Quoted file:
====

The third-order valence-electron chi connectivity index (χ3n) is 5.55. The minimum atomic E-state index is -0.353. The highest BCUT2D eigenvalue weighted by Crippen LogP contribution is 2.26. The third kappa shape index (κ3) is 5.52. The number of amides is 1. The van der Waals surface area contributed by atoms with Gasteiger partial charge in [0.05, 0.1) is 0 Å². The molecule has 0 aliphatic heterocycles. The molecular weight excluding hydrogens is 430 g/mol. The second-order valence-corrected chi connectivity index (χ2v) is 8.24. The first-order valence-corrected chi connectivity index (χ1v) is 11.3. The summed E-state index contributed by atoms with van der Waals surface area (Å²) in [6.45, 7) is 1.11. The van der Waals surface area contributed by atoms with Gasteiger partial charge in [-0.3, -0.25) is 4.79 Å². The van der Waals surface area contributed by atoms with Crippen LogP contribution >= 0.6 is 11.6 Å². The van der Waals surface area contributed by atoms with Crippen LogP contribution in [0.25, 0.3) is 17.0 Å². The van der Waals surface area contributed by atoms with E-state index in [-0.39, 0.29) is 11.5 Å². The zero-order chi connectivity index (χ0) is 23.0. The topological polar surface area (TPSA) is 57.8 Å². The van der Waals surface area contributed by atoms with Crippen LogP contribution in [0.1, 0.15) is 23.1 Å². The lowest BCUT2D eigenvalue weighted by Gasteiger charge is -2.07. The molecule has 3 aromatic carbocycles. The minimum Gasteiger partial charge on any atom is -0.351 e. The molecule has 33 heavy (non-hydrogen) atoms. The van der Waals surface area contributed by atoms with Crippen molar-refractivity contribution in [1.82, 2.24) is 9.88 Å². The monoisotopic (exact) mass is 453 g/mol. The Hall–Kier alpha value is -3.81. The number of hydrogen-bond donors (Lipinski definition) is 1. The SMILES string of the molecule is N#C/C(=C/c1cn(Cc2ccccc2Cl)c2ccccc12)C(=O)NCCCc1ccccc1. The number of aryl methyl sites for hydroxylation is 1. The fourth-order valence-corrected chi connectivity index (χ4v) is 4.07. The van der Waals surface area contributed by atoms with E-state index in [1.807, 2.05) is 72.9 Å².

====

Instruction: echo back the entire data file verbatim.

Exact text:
The third-order valence-electron chi connectivity index (χ3n) is 5.55. The minimum atomic E-state index is -0.353. The highest BCUT2D eigenvalue weighted by Crippen LogP contribution is 2.26. The third kappa shape index (κ3) is 5.52. The number of amides is 1. The van der Waals surface area contributed by atoms with Gasteiger partial charge in [0.05, 0.1) is 0 Å². The molecule has 0 aliphatic heterocycles. The molecular weight excluding hydrogens is 430 g/mol. The second-order valence-corrected chi connectivity index (χ2v) is 8.24. The first-order valence-corrected chi connectivity index (χ1v) is 11.3. The summed E-state index contributed by atoms with van der Waals surface area (Å²) in [6.45, 7) is 1.11. The van der Waals surface area contributed by atoms with Gasteiger partial charge in [-0.3, -0.25) is 4.79 Å². The van der Waals surface area contributed by atoms with Crippen LogP contribution >= 0.6 is 11.6 Å². The van der Waals surface area contributed by atoms with Crippen LogP contribution in [0.25, 0.3) is 17.0 Å². The van der Waals surface area contributed by atoms with E-state index in [-0.39, 0.29) is 11.5 Å². The zero-order chi connectivity index (χ0) is 23.0. The topological polar surface area (TPSA) is 57.8 Å². The van der Waals surface area contributed by atoms with Crippen LogP contribution in [0.1, 0.15) is 23.1 Å². The lowest BCUT2D eigenvalue weighted by Gasteiger charge is -2.07. The molecule has 3 aromatic carbocycles. The minimum Gasteiger partial charge on any atom is -0.351 e. The molecule has 33 heavy (non-hydrogen) atoms. The van der Waals surface area contributed by atoms with Crippen molar-refractivity contribution in [1.82, 2.24) is 9.88 Å². The monoisotopic (exact) mass is 453 g/mol. The Hall–Kier alpha value is -3.81. The number of hydrogen-bond donors (Lipinski definition) is 1. The SMILES string of the molecule is N#C/C(=C/c1cn(Cc2ccccc2Cl)c2ccccc12)C(=O)NCCCc1ccccc1. The number of aryl methyl sites for hydroxylation is 1. The fourth-order valence-corrected chi connectivity index (χ4v) is 4.07. The van der Waals surface area contributed by atoms with E-state index in [1.807, 2.05) is 72.9 Å².